The fine-grained (0.1–5 µm; ave. 0.2–0.3 µm) crystalline matrix in NWA 7034 is comprised of µm-sized plagioclase together with sub-µm-sized pyroxene, and hosts polymineralic clasts (brecciated lithic clasts of McCubbin et al., 2014) of basaltic (i.e., shergottite-like) and gabbroic orthopyroxenite, basaltic andesite, norite, and monzonite source rock types, along with quenched melt clasts as small as ~5 µm, all embedded together with accessory oxides (primarily magnetite and maghemite), chlorapatite, chromite, sulfides, and other rare phases (Agee et al., 2012; Hewins et al., 2013; Santos et al., 2013). The very fine-grained matrix component in NWA 7533 has the appearance of annealed windblown dust exhibiting an equigranular texture (Lorand et al., 2015 and references therein). Very weakly shocked (<50 GPa) pyrite crystals of sub-mm-size were identified in all breccia components in NWA 7533, and when taken together with Fe-oxyhydroxide replacement products, accounts for ~0.3 vol% of the meteorite (Lorand et al., 2014, 2015). The pyrite, associated with µm-sized magnetite/maghemite grains which served as nucleation sites, crystallized slowly in a late impact heating event (~1.4 b.y. ago) in which hot (up to 500°C) sulfur-bearing metasomatic fluids pervaded the breccia. This late-stage impact-heating event might be responsible for both the pyrite crystallization and the equigranular texture (prevalent 120° triple junctions) of the fine-grained matrix (Muttik et al., 2014; Lorand et al., 2015).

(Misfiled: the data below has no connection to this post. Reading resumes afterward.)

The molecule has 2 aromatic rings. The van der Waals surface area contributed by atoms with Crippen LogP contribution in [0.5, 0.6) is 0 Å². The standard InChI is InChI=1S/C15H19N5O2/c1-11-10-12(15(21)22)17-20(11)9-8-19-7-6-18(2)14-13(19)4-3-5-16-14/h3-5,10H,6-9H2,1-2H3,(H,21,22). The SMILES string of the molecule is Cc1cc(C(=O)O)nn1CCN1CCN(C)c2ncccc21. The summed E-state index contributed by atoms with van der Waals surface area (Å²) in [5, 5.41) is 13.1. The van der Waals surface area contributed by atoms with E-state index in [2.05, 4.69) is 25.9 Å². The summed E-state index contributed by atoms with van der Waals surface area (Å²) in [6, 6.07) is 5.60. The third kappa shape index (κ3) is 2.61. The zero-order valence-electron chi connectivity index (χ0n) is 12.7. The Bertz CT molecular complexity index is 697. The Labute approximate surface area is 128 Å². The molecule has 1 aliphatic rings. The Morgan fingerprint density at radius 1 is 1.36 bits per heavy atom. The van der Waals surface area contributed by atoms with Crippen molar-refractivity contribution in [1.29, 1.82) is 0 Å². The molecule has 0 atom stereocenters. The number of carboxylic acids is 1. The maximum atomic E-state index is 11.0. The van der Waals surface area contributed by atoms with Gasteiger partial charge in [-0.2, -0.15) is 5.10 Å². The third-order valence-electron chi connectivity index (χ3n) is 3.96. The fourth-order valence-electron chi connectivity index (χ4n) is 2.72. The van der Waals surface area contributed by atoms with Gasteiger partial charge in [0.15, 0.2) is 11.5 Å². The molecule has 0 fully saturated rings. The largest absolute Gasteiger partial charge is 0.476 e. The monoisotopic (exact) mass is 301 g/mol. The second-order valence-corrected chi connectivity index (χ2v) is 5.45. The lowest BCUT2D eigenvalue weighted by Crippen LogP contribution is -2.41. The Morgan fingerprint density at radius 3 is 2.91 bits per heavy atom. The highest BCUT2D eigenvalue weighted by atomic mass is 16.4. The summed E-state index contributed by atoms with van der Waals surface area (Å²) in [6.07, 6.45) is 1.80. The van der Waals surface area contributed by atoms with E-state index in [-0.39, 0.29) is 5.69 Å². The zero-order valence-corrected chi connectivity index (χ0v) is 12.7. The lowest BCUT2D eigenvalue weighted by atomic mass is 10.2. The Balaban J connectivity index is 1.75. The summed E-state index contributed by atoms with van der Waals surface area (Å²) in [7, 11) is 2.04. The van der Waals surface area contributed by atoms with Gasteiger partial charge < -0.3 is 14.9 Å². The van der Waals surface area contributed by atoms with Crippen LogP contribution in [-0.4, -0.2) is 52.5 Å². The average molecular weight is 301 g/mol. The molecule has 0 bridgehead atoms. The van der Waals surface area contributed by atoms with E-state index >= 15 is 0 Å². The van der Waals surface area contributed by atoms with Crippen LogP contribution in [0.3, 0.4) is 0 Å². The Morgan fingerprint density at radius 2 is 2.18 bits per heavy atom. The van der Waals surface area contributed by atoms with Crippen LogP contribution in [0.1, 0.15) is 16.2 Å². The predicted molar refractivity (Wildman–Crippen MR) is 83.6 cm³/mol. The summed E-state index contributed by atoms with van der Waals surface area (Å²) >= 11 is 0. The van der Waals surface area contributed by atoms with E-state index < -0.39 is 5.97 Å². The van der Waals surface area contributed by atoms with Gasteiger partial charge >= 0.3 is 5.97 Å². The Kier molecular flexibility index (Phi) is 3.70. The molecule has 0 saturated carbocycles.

Fine-grained phyllosilicates (saponite) associated with orthopyroxene grain boundaries were also identified in NWA 7034 (Muttik et al., 2014). Studies of the matrix component of NWA 7533 show that it is enriched in siderophile elements consistent with ~5% impactor contamination, and is enriched in incompatible elements consistent with crystallization from a low degree (~4%) partial melt (Humayun et al., 2013). The ~5% enrichment in highly siderophile elements was similarly observed in a sample of NWA 7034, with the associated Os-rich compounds being indicative of contamination primarily from carbonaceous chondrite (CI-like) impactors as opposed to other chondrite types (Goderis et al., 2014). It is notable that spectral analyses of soluble organic material in NWA 7533 revealed only low-complexity compounds lacking N bonds, possibly a result of subsequent heat modification on Mars (Lorand et al., 2014). Ni-poor magnesian orthopyroxenite clasts akin to ALH 84001 have been characterized through microprobe analyses of noritic clasts in NWA 7533; this breccia component is thought to represent a pristine early crustal lithology (Hewins et al., 2014).